The invention is, accordingly, directed to the provision of a method of treating ilnely divided material by means of a gas, which overcomes the diiculties above referred to and makes possible the attainment of this result without a substantial increase in the size of the Support. According to the invention, the granular or pulverulent material to be treated is deposited on the support in the form of a layer, the particles of which at 5 the surface of the support are of larger size than those at the surface of the layer. Thus, the material may be deposited on the support in two layers consisting of a relatively thick layer in direct contact with the support and made up of 10 the coarser particles, and a relatively think upper layer consisting of the particles of small size. As the coarser particles are in contact with the support, the latter may have apertures of substantial size which clo not readily become clogged, 15 and since the resistance of the layer of coarse particles to the passage of the gas is less than that of the layer of ne particles, the total thickness of the supported material may be increased.

The presence of the surface layer of fine-grained 20 understanding t of I the 1 principles involved., refer- ,encekmayy bey had tothe accompanying drawing,

. in which diiferentformszof apparatus appropriate for they purpose are illustrated. In the drawf 30 ing:

g Figure- 1f. is a vertical sectional view offone form of apparatus ,for the practice of the new ,method;-. 1 v f Figure 2 isaisectional View on the linef2-2 35 ofFigure1;, y i

Figure isl aview similar to Figure 1, of another form of the apparatus; Figure 4vis a sectional view on the line 4--4 ofFigure 3; v,

Figure 5 isa view similar to Figure 4, showing a third form of the apparatuspand Figure 6 is yan enlarged sectional view showing the layers of material on the support.v l K l Referring to the drawing, the apparatus shown 45 in Figures 1 and 2 includes a casing I0 having a gas inlet I I and a gas outlet, I2. Within the casing between the inlet and outlet is acarrier of generally cylindrical. form conventionally illustrated as mounted on the end of a shaft I3 50 and the carrier comprises end members I4, I5 connected by a. grate or screen I6 having openings of suitable size. Leading through the wall of the casing Il) are conduits I1 and I8, through which granular material I 9 is deposited on the 65 surface of the screen, and the conduits I1, I8 are supplied with coarse and fine-grained material, respectively, and are so constructed that a relatively thick layer |9a of coarse material is applied directly to the surface of the screen, and a thinner layer I9b of the ne material is deposited upon the surface of the layer iirst formed. The differential pressure of the gas on opposite sides of the screen maintains the layers in position on the screen as the latter rotates, the gas traveling through the layers and the screen into the interior of the latter on its' way to the outlet.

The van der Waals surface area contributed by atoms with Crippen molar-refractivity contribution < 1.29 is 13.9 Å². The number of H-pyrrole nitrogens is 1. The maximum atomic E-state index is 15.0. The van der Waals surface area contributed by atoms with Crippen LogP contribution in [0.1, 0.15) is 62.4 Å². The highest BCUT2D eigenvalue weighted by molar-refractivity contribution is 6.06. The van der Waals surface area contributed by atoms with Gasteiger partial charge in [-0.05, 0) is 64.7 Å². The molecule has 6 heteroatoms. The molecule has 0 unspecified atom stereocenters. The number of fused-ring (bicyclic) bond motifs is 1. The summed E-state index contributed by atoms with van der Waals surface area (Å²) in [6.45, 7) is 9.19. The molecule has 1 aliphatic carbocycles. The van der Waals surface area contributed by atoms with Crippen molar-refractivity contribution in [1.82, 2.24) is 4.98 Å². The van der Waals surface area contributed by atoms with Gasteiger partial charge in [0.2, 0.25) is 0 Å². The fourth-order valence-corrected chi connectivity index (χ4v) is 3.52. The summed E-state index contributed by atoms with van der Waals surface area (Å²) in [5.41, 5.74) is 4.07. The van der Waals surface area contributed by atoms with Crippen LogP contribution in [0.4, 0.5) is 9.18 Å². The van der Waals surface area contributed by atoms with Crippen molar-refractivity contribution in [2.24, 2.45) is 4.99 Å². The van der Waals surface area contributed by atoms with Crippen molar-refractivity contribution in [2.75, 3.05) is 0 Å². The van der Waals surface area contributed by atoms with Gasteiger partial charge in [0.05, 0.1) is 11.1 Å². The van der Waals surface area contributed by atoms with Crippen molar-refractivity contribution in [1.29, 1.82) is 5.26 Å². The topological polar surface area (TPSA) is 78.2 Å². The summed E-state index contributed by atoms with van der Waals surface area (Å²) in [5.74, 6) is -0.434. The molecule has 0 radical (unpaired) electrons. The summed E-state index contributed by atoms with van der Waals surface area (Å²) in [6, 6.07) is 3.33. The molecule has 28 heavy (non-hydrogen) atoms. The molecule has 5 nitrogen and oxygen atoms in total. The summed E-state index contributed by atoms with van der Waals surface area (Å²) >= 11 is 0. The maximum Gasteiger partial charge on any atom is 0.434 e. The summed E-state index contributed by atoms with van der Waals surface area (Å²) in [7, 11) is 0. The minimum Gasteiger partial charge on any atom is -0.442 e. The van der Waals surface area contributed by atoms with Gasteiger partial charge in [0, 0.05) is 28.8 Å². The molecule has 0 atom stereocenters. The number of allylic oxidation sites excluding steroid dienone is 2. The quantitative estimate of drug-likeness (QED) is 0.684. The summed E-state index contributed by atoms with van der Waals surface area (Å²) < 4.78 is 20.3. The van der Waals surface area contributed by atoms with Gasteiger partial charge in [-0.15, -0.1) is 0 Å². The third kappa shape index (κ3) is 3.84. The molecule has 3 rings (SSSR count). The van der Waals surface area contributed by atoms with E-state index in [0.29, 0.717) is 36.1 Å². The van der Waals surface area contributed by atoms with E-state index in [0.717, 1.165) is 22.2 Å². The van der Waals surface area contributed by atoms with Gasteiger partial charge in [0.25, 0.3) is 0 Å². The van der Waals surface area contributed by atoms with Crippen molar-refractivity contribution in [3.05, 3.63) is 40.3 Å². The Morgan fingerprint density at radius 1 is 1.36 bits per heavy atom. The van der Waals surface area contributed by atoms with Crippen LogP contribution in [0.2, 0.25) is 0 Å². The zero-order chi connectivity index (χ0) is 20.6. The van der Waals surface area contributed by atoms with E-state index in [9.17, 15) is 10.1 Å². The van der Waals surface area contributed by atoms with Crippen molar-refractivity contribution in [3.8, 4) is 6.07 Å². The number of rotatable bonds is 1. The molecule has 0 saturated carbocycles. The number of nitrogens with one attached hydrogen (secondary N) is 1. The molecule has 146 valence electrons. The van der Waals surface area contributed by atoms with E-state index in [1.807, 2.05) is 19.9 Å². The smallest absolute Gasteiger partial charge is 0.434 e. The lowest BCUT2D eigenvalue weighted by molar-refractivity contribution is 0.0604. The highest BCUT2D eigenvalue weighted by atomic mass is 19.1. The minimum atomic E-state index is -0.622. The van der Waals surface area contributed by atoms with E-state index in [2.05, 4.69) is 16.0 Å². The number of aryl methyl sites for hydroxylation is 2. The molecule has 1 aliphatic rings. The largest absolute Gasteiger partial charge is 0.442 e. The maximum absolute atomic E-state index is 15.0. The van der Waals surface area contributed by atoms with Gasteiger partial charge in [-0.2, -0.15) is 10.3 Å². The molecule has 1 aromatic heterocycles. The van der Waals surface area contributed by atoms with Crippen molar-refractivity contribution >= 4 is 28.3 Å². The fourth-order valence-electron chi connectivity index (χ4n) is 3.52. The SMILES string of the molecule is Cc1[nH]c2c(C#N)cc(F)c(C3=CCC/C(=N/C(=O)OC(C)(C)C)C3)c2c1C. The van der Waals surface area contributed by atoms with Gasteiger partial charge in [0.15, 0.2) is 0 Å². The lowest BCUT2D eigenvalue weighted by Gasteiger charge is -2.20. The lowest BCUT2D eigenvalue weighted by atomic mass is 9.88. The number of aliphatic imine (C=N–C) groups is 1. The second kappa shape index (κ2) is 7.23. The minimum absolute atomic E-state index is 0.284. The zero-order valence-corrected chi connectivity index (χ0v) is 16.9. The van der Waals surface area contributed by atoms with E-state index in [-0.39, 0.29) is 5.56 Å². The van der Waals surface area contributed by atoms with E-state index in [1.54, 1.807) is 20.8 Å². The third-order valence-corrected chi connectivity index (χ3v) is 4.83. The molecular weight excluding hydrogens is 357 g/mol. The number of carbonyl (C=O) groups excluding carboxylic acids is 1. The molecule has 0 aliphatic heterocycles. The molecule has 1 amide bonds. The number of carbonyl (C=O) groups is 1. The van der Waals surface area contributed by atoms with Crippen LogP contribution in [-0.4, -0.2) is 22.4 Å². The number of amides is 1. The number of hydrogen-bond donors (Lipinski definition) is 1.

Extending into the housing and carrier is a duct 20 terminating in a hood 2| lying near the lower side of the screen and just in front of the conduit I9. Air under pressure is supplied to the hood, and as the layer of material passes beneath the hood, the air pressure releases the material from the screen and it falls into the bottom of the housing where it is discharged through a pivoted gate 22. y